If a normal girl can’t decide what to wear, its probably not because she can’t decide between Mossy Oak or Realtree. Though I have to admit…its not always an easy decision to make.
If someone asks them if they want to go out this weekend, a normal girl probably wouldn’t reply with “Sure, which stand do you want to sit in?” Or, to be a little more specific, a not-normal girl like myself would probably answer with “Sure, but I get to say who sits what stand!”
A normal girl most likely enjoy all four seasons (winter, spring, summer, fall), instead of just enjoying one season (hunting).
Fortunately, I decided I didn’t want to be normal…
Thursday, January 13, 2011
I honestly can’t believe it’s the middle of January already. Only a few weeks until the end of North Jersey’s Deer Season…at least until September.
I’m beginning to lose interest. Mature does aren’t moving during shooting light, I don’t want to shoot a fawn/button buck/small buck, and the big bucks are starting to shed. I’m a little unsure of whether or not I’ll be hunting the same property next year, but I’ve passed up small bucks on this property for the past two year, and just in case I hunt it next year, I’ll continue to wait for a big one. But, now I run the risk of mistaking a mature buck for a mature doe and shooting it.
This was easily the worst season I have ever had. Usually by now I have three or four deer down, and at least one of them an antlered buck. I feel like I was cheated this year. My hit list is a lot longer than my kill list. All I shot was a extremely short antlered spike buck in early October. Don’t get me wrong, it was an awesome hunt…it just isn’t how I pictured my season turning out.
A trip to Colorado for elk, 2 trips to Missouri and a trip to Illinois for Whitetail…I returned with some good memories, and saw some big deer, but I also returned empty handed.
It was my first year ever hunting out of state, so really I didn’t expect too much. But, even though I didn’t get anything it was still awesome.
But the NJ season was most disappointing. At the top of my hit list was a huge ten point that I nicknamed Mr. Big. (I’m sure most of the hunters in Northern NJ have heard my sob story about how I hunted him for months only to hear about someone else killing him in a deer drive opening day of firearm season.) That was hard to swallow, and definitely my biggest disappointment of all.
Makes me almost wish I wouldn’t have passed up on ALL of the other smaller bucks I saw during the rut.
But, when I think about it, hunting one specific buck is like wanting to be in a relationship with a specific guy that you have all picked out. Any other just won’t do, and the longer it takes to get him, the more you want him. Soon enough it grows into an almost unhealthy obsession, and you convince yourself that there is NO WAY that anyone else could possibly get him before you. Well…it doesn’t always work out I guess.
An unfilled Illinois tag, 2 Missouri tags, and several NJ tags all unfilled.
I may be able to put a deer down in the next few weeks, but I may just have to make tag soup and start counting down the days until next year. If you want big bucks, you sometimes have to settle for nothing!
Wednesday, January 5, 2011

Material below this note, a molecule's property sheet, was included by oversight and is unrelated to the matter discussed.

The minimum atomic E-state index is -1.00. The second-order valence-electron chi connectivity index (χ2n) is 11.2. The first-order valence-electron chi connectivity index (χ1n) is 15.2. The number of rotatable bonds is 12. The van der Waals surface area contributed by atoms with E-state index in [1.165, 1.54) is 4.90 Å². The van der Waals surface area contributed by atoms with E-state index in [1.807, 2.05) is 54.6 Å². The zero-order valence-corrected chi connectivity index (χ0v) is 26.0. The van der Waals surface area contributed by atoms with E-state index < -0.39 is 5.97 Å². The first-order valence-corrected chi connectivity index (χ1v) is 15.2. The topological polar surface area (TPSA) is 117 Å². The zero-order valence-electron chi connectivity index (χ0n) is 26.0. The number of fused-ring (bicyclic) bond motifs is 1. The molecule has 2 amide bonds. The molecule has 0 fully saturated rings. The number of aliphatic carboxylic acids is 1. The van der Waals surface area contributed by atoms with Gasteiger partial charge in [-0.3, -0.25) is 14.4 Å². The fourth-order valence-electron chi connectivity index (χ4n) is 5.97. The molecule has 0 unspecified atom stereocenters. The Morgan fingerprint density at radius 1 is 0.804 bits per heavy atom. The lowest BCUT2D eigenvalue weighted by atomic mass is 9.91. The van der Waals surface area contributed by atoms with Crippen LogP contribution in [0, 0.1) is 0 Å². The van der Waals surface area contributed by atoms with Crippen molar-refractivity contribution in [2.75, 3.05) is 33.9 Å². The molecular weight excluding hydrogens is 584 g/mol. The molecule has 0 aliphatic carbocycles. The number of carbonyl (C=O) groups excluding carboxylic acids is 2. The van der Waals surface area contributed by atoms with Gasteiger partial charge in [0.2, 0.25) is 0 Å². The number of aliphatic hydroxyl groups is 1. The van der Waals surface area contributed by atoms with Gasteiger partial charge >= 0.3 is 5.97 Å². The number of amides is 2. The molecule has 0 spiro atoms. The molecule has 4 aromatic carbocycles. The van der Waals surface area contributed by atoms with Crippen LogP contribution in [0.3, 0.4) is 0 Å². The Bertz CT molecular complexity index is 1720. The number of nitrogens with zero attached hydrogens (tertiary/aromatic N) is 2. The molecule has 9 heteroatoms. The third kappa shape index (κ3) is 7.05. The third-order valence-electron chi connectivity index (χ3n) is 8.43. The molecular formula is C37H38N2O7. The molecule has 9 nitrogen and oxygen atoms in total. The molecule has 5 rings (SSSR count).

Sitting in my stand the other day waiting on a deer, any deer, I thought back over the past several kills I had made. It dawned on me that I hadn’t killed a doe in over a year. Bucks, yes. Does, no. It was last October when I last killed a doe…
It was about 40 degrees and raining a little when I got to my stand. I had just put the stand up that day and I knew it was a good spot since I had seen deer there both times I had been there before, but hadn’t had any shots.
It was about 5:30 by the time I walked the half mile to my stand. I was only there about 20 minutes when I saw 2 doe coming up the draw.
I was hunting a funnel, and sitting right on the edge of an old logging road that the deer like to use. I had out some apples and a Deer Cane block (the deer love it, highly recommended). In the early season here in Jersey you have to shoot a doe before you can fill your buck tag.
The first doe came out into the open and I drew back on her. I was using my Hoyt Ultrasport set at 50 lbs, a new bow I just bought last year and hadn’t killed deer with yet. She stopped, a tree blocking her vital area and preventing me from taking a shot. She stayed that way for about 10 minutes and then my arms gave out and I had to let down. She moved forward and I managed to gather my strength and draw on her again, but again she stopped.
After another 10 minutes I had to let down again and I accepted the fact that I may not get a shot. But she turned and started back the other way.
I drew a third time, held my pin on her, released the arrow.
The way she took off and ran down the ravine I had a sudden wave of panic as I thought I had missed. Then, she suddenly staggered and fell over backwards, back down into the ravine, and lay still. I stood frozen to my stand for five minutes, just staring at the spot she had fallen. I knew she was dead.
Here in North Jersey we have to get to our deer as fast as possible or risk losing it to coyotes or bears. I got down from my stand and field dressed it. By the time I was done I realized it was only about 6:15 and I still had plenty of daylight left.
The half mile walk dragging her out was a long one! But totally worth it! Luckily I had thought to bring a length of rope along with me, which made it easier. She weighed in at 92 pounds dressed, a nice sized doe for North Jersey. My hunt was a huge success. I had killed several deer with a bow before, and many with a gun, but this night I felt even better knowing that I had done everything myself, from the pre-season scouting and setting trail cameras out, to hanging the stand, killing, dressing, and dragging the deer out. I was feeling pretty good.
It doesn’t always have to be a trophy buck to be a trophy hunt.